“This kind does not go out except by prayer and fasting.” (Matthew 17:21)
In 1998, on a Wednesday night during the season of Lent, I found myself with a small group of Christians who had gathered to celebrate the Eucharist at St. Peter’s Episcopal Church in Conway. For several reasons that had nothing to do with Lent, I had eaten almost nothing since the day before. I wasn’t intentionally fasting. My day at Hendrix College had been exceptionally full; I had simply not had a chance to sit down for a meal. To make matters worse, my insomnia had flared up and I was sleep-deprived.
During the hymns and readings, I had difficulty staying focused on what was happening. The thought occurred to me, “The really reverent thing to do would be to get up and go home and maybe come back next Wednesday when I’m physically and mentally ready to take this seriously. How can I worship God when I’m so weak that I can’t even pay attention?”
But suddenly it was too late for me to leave inconspicuously: people on both sides of me were getting up and heading for the aisles, making their way to the front of the sanctuary. Reluctantly, feeling out of place, I went with the crowd and knelt at the altar.
The priest, Peggy Hayes, came and placed a piece of bread in my outstretched hands: “This is the Body of Christ,” she said. Her acolyte came with a chalice of wine and said, "This is the blood of Christ, shed for you."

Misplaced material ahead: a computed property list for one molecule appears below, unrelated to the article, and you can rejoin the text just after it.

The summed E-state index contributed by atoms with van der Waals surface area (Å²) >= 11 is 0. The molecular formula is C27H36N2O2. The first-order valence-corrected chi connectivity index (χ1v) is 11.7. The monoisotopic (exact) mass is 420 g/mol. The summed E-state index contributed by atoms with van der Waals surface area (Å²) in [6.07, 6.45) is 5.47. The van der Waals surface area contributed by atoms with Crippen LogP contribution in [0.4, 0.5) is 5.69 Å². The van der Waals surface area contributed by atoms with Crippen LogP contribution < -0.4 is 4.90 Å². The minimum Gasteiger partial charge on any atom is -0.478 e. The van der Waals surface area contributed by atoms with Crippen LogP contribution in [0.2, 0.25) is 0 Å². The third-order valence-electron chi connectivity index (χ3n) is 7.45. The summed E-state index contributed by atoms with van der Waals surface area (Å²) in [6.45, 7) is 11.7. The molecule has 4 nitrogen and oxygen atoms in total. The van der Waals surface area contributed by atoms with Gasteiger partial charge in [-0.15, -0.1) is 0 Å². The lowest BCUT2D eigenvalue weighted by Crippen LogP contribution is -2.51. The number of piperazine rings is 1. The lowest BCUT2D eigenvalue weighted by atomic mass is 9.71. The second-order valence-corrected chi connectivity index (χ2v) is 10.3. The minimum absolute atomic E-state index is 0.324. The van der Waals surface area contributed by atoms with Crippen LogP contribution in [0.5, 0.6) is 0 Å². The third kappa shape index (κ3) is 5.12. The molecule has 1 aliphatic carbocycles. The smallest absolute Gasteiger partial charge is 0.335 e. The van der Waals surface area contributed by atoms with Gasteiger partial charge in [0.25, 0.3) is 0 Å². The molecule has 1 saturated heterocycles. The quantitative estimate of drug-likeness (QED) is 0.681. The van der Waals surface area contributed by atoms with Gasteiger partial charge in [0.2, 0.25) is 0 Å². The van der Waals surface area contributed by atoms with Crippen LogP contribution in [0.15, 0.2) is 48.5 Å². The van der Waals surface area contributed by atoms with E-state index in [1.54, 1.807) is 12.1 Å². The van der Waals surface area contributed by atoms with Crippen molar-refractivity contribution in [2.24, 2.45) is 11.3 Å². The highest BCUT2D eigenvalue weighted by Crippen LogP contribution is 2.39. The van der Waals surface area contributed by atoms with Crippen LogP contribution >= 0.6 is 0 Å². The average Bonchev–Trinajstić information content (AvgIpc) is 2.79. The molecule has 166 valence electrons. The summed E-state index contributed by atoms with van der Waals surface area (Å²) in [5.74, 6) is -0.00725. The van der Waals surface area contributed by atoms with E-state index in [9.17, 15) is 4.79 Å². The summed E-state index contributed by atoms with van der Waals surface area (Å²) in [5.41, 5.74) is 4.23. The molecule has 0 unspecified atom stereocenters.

I dipped the broken bread into the cup. And when the wine-drenched bread touched my tongue, all heaven broke out in my soul. That was the first time I had ever had what some would call a mystical experience. And it happened when I was sleep- and food-deprived.
Could it be that fasting (abstaining from food) and vigil (denying ourselves the comforts of sleep) put us in a position to experience God in a way that is simply impossible when most of our energy is consumed in digestion and metabolism? Jesus fasted in the desert, and that is where he found the power to triumph in his struggle with Satan (Matthew 4:1-11).
What is true for Jesus is also true for us.
We live, of course, in a culture of self-indulgence. A familiar commercial for Snickers urges us, “Don’t go around hungry!” But Jesus says, “If you want to follow me, first you’ll have to learn how to say ‘No’ to some of your natural appetites.”
And it’s not just about food. It’s about self-denial. It's about taking charge of our appetites rather than letting them control us. It's about learning how to be in submission to nothing or no one except our suffering, dying, risen, ever-living Lord. It’s about turning loose of whatever preoccupations or addictions are standing between us and obedience to the call of our Lord. Not just during Lent but in the whole of the Christian life, Jesus is calling us to a countercultural stance that is willing to say “No” to self in order to say “Yes” to God.
Lent is not the only time—but it’s a very good time—to decide how we are going to respond.
John Farthing is Norma's husband, Landon and Layton's Poppy, and Duke basketball's #1 Fan. He is also a retired Methodist pastor and Professor Emeritus of Religion, Greek, and Latin at Hendrix College in Conway, Arkansas.